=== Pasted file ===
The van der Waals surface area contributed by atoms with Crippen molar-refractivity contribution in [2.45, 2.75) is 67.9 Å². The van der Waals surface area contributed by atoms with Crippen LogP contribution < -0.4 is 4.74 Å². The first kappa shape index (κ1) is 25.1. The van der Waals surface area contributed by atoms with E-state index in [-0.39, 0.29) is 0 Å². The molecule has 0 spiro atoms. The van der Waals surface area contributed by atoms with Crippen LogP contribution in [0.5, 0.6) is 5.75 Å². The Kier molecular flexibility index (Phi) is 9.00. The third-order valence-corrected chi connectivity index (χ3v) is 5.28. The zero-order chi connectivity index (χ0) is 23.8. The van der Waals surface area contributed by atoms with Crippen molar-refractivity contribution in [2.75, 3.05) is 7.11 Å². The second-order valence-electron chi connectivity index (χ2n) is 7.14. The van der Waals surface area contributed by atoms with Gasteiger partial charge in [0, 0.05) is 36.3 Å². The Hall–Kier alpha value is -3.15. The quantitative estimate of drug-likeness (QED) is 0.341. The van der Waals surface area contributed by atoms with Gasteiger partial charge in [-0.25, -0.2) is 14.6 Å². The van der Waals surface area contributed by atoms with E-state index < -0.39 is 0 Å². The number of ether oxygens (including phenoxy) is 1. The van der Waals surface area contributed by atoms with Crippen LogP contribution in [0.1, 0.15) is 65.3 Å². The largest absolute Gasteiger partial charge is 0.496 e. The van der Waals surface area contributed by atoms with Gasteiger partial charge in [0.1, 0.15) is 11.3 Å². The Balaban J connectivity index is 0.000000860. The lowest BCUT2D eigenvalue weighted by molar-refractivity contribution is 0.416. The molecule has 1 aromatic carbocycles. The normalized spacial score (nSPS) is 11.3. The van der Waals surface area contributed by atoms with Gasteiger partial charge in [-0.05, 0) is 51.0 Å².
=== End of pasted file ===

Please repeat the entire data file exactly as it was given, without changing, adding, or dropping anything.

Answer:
The van der Waals surface area contributed by atoms with Crippen molar-refractivity contribution in [2.45, 2.75) is 67.9 Å². The van der Waals surface area contributed by atoms with Crippen LogP contribution < -0.4 is 4.74 Å². The first kappa shape index (κ1) is 25.1. The van der Waals surface area contributed by atoms with E-state index in [-0.39, 0.29) is 0 Å². The molecule has 0 spiro atoms. The van der Waals surface area contributed by atoms with Crippen LogP contribution in [0.5, 0.6) is 5.75 Å². The Kier molecular flexibility index (Phi) is 9.00. The third-order valence-corrected chi connectivity index (χ3v) is 5.28. The zero-order chi connectivity index (χ0) is 23.8. The van der Waals surface area contributed by atoms with Crippen molar-refractivity contribution in [2.75, 3.05) is 7.11 Å². The second-order valence-electron chi connectivity index (χ2n) is 7.14. The van der Waals surface area contributed by atoms with Gasteiger partial charge in [0, 0.05) is 36.3 Å². The Hall–Kier alpha value is -3.15. The quantitative estimate of drug-likeness (QED) is 0.341. The van der Waals surface area contributed by atoms with Gasteiger partial charge in [-0.25, -0.2) is 14.6 Å². The van der Waals surface area contributed by atoms with E-state index < -0.39 is 0 Å². The number of ether oxygens (including phenoxy) is 1. The van der Waals surface area contributed by atoms with Crippen LogP contribution in [0.1, 0.15) is 65.3 Å². The largest absolute Gasteiger partial charge is 0.496 e. The van der Waals surface area contributed by atoms with Gasteiger partial charge in [0.1, 0.15) is 11.3 Å². The Balaban J connectivity index is 0.000000860. The lowest BCUT2D eigenvalue weighted by molar-refractivity contribution is 0.416. The molecule has 1 aromatic carbocycles. The normalized spacial score (nSPS) is 11.3. The van der Waals surface area contributed by atoms with Gasteiger partial charge in [-0.05, 0) is 51.0 Å².